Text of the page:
Wednesday, May 30, 2012

"The King Must Die" - Book Tour Stop

Hey everyone!

Today's the day that the The King Must Die book tour stops here at the Into The Literary Forest blog. Today I have the very special honor of having author N. Gemini Sasson do a guest post for us today about how she finds inspiration for her novels.



Finding Inspiration from History



N. Gemini Sasson



A lot of people wonder where writers get their ideas from. Really, how do they come up with all those ideas? Wait for the Muse of Creativity to alight on their shoulder and whop them in the noggin with the Wand of Inspiration? Here’s the boring truth: writers aren’t as much creative geniuses as they are observers of human nature and the world around them. They don’t produce completely original ideas; they absorb their surroundings, transform them into words and reflect them back in a different form. They see similarities in seemingly unrelated things and pay attention to details that others, in their busyness, gloss over.

 A long time ago, back in my high school days, my best friend was an aspiring artist. She taught me to paint and while I never had the passion to pursue art, she said one thing to me that has stuck with me through decades: “There’s more than one color in a sunset, if you look for it—there’s yellow and pink and lavender. And shadows are not just black, they’re shades of blue-gray, moss green and muted brown.” That was an epiphany. It changed the way I saw everything.

 That led to other realizations—about how things move, their shapes, how light changes throughout the day, and how the weather not just looks, but feels. A medieval soldier trudging through the Highlands of Scotland on a wintry day wasn’t just out for a stroll. He was hungry, windbeaten, and footsore. The scenery around him may have appeared monotone at first glance, but it’s not—it’s a patchwork blend of purple and gold dusted with pure white, under an endless steel-gray sky. Sometimes, if I’m stuck writing a scene, I turn to photos for inspiration.

 More than just the physical world, I am an observer of people’s emotions—how the pitch of their voices change when they’re excited, how they avert their eyes when they’re lying, how their shoulders slump when their burdens weigh them down. I put the things I see into words so that someone else can envision the same thing.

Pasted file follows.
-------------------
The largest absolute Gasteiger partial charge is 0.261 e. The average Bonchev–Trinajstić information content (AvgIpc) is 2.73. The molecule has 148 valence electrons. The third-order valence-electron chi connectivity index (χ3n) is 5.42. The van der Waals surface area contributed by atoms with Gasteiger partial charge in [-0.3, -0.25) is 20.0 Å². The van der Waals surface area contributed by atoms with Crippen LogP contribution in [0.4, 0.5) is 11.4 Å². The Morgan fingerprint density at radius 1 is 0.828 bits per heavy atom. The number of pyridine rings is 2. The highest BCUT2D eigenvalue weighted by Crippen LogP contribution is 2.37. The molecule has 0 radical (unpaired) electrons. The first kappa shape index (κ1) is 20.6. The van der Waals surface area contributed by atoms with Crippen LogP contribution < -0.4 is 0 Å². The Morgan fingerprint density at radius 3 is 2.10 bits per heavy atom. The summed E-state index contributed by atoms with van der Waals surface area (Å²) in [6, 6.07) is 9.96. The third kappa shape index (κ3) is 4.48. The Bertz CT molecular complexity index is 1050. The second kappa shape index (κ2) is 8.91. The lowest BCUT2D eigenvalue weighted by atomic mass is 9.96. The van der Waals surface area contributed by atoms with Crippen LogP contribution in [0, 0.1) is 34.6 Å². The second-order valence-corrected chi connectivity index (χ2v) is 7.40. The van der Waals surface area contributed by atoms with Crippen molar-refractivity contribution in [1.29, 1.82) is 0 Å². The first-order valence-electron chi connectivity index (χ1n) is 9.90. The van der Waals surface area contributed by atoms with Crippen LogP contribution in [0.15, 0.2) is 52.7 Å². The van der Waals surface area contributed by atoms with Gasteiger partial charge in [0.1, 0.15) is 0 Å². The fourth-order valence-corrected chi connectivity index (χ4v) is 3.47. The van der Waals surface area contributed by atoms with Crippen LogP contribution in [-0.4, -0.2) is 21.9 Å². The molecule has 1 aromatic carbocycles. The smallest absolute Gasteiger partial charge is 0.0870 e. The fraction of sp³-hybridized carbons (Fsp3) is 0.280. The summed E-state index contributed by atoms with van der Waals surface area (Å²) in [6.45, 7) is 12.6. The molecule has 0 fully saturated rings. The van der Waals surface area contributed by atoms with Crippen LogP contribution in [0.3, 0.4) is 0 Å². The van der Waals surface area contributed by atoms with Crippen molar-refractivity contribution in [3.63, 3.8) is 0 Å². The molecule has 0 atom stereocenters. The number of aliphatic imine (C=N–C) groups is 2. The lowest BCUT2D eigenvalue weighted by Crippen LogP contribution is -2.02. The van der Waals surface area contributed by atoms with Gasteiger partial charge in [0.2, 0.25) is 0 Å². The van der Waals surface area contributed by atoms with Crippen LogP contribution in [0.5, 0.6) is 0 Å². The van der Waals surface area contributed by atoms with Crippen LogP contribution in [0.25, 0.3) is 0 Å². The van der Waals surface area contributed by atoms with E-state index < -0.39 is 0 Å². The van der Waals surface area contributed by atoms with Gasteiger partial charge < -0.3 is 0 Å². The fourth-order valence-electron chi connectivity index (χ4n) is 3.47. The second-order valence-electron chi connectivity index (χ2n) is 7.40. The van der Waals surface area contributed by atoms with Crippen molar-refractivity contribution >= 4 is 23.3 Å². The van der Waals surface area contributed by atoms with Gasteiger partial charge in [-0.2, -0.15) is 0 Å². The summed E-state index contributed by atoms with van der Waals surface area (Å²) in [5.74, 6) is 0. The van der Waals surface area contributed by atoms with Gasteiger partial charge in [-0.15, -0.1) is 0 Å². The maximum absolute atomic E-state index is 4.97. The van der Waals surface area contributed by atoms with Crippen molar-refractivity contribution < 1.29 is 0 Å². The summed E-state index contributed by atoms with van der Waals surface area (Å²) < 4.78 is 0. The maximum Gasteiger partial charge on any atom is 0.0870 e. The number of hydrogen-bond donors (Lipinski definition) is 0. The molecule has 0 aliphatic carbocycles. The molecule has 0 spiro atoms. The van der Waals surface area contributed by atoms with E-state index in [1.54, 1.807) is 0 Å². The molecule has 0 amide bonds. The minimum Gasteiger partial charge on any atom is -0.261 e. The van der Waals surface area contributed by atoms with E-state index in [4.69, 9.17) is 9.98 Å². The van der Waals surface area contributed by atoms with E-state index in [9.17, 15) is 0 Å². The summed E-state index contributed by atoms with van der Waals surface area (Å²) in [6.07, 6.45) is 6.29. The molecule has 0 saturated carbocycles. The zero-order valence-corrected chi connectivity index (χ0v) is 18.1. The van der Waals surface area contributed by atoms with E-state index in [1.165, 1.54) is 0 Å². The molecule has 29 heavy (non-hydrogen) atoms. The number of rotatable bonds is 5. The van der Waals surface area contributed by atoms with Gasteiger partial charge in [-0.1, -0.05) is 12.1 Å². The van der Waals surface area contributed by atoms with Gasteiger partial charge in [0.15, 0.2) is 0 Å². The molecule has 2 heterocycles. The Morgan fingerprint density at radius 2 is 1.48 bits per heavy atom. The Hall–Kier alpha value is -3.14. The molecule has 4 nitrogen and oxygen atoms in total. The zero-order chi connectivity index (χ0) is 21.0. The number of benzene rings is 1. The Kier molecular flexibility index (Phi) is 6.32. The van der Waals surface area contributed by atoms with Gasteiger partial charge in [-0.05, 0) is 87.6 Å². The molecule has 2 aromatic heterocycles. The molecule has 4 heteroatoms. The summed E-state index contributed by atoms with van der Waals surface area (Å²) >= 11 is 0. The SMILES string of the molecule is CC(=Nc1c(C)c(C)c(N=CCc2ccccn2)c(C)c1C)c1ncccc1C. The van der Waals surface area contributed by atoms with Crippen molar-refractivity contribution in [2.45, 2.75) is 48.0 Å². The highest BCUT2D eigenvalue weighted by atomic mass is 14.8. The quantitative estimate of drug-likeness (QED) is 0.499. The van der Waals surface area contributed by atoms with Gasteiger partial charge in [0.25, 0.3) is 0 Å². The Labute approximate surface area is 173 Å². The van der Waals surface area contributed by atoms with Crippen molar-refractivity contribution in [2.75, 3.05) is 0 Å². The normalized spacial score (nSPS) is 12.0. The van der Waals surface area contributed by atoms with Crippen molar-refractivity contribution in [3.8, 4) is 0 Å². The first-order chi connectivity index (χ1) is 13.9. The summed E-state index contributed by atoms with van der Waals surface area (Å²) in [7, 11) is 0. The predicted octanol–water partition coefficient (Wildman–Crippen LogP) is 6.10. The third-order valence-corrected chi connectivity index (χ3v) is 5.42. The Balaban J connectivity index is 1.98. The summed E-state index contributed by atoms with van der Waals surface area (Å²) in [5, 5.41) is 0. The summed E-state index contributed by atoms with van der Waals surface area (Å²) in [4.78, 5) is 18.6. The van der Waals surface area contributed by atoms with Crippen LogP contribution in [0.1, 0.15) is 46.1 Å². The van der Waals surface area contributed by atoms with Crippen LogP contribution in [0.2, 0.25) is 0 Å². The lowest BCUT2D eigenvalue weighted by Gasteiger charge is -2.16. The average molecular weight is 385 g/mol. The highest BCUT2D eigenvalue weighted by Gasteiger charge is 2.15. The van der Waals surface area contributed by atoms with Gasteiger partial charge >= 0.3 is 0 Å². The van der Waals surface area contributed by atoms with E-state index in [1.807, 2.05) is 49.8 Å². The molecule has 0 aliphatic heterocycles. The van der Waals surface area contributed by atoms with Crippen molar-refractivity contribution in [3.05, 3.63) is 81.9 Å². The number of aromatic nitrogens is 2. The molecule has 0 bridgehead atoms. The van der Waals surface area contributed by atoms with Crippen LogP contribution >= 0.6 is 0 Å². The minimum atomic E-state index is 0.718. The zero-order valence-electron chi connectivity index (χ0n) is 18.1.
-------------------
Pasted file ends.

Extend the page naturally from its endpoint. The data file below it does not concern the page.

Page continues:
But a story isn’t much of a story without characters. This is where I feel like a cheat, because my characters come from history books. They were real people. I’m only retelling the happenings of their lives in a way I hope today’s readers can relate to. Life in 14th century England or Scotland may have been very different from 21st century America, but it’s the novelist’s job to make a story relevant and that’s what I strive to do. I don’t have any readers who are kings or queens (as far as I know), but in The King Must Die one thing I tried to highlight was the bond between a mother and her son and what happens when outside forces test those bonds. A question any of us who are parents can understand is: To what lengths would you go to protect your child?

 So I get an idea, latch onto a character and then what? Those ideas get jotted down in a notebook and they can percolate for months or even years before I have the time to turn my attention to them fully. Meanwhile, I bookmark web sites and collect biographies and non-fiction books on anything related. I’m constantly thinking and planning several books ahead, even though I’m actually only writing one book at a time. It’s a very layered and drawn-out process. Throughout process, I just keep asking myself questions, the most important of which is why?